His third album and second release of 1969, the self-titled, Townes Van Zandt, found a more confident and relaxed Townes easing into his own distinct and natural style of composing and recording. Townes revisited some of the songs from his debut, but gave them new arrangements and the overall production grew more sparse and folksy. It was here that Townes introduced masterpieces such as “Columbine,” “Colorado Girl” and “Lungs.” In hindsight, Townes was at the height of his creative output.
Delta Momma Blues, as the title implies, was Townes’ overwhelmingly successful attempt at a blues album. Released in 1971, Townes had not abandoned his country folk roots, but rather interwove those roots with his love for the blues; a love that began as a teenager, when he studied the works of Lightnin’ Hopkins. Merging many styles of music, the album is distinctly Townes, but unlike anything else that he would ever do. And while the lyrics are often dour, there is a strange carefree attitude that pervades the music, an example being “Rake”: “The sun she would come and beat me back down, but every cruel day had its nightfall. I’d welcome the stars with wine and guitars full of fire and forgetful.”
For all practical purposes, Flyin’ Shoes was Townes last major studio album for Tomato Records. Recorded and released in 1978, it is an interesting chapter in the Van Zandt cannon, especially in light of Chip Moman’s production, which is popping with syncopated backbeats and stinging electric guitar on “Dollar Bill Blues,” and counterbalanced by gentle pedal steel, mandolin and piano like that of the title track. Many of Nashville’s finest musicians lend a hand on this date, including Jimmy Day, who backed Elvis, Hank Williams and others and is regarded as one of the greatest country steel guitar players. Featuring Van Zandt classics like “Loretta” and “No Place to Fall,” Flyin’ Shoes also includes a rare cover song, Townes’ own interpretation of Bo Didley’s “Who Do You Love,” which is perhaps the most rocking up-tempo cut ever recorded by Van Zandt.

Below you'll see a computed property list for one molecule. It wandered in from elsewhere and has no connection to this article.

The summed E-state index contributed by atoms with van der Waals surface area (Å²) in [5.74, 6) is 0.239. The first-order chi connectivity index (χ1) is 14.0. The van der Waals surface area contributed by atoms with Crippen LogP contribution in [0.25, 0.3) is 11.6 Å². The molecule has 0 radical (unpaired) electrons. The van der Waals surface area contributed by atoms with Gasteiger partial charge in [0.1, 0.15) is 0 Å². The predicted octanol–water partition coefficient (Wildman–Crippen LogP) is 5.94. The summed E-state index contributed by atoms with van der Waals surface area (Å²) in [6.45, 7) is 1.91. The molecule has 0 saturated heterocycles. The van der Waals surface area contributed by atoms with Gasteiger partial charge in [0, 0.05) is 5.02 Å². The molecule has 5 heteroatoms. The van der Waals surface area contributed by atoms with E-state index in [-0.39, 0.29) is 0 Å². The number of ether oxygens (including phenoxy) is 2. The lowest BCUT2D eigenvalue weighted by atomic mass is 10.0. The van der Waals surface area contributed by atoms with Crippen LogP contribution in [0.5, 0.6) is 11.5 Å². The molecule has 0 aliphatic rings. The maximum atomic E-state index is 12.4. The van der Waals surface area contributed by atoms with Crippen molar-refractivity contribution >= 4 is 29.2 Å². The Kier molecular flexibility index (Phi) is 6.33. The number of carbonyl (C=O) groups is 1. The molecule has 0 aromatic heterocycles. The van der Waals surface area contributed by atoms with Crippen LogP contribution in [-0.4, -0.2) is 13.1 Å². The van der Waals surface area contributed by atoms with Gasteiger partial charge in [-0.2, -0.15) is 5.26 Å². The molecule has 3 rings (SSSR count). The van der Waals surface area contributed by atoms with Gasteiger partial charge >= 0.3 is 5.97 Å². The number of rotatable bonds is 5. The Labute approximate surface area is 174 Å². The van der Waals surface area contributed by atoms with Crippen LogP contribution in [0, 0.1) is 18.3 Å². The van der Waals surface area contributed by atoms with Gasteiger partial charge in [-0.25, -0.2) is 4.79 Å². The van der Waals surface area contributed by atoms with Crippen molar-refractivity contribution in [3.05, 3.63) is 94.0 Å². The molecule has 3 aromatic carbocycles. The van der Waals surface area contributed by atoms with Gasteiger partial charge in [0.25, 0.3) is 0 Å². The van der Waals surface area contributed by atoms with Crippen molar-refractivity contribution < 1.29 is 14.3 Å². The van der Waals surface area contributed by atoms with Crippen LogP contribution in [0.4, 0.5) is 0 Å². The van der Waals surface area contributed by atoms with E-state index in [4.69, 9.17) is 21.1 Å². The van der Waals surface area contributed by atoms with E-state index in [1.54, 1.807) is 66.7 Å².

Nashville Sessions, could perhaps be regarded as the missing link in Van Zandt’s catalog. Taken from a 1973 recording session, the album wasn’t completed and released until 20 years later. Various accounts as to the reason for these sessions being scrapped remain. In addition to songs such as, “Loretta,” “Rex’ Blues” and “Pueblo Waltz” that had already been re-recorded by the time of its release, Nashville Sessions marked the studio debut of songs like “White Freightliner Blues” and “Two Girls,” which had long been favorites in Townes’ concert performances. It is Townes most straight-ahead country album and the arrangements owe much to the city of Nashville where the original sessions took place.
Townes Van Zandt died too soon, before he was witness to the legacy his music would create. The six Tomato studio albums are a lasting testament to one of the greatest singer/songwriters that has ever graced the world with his songs.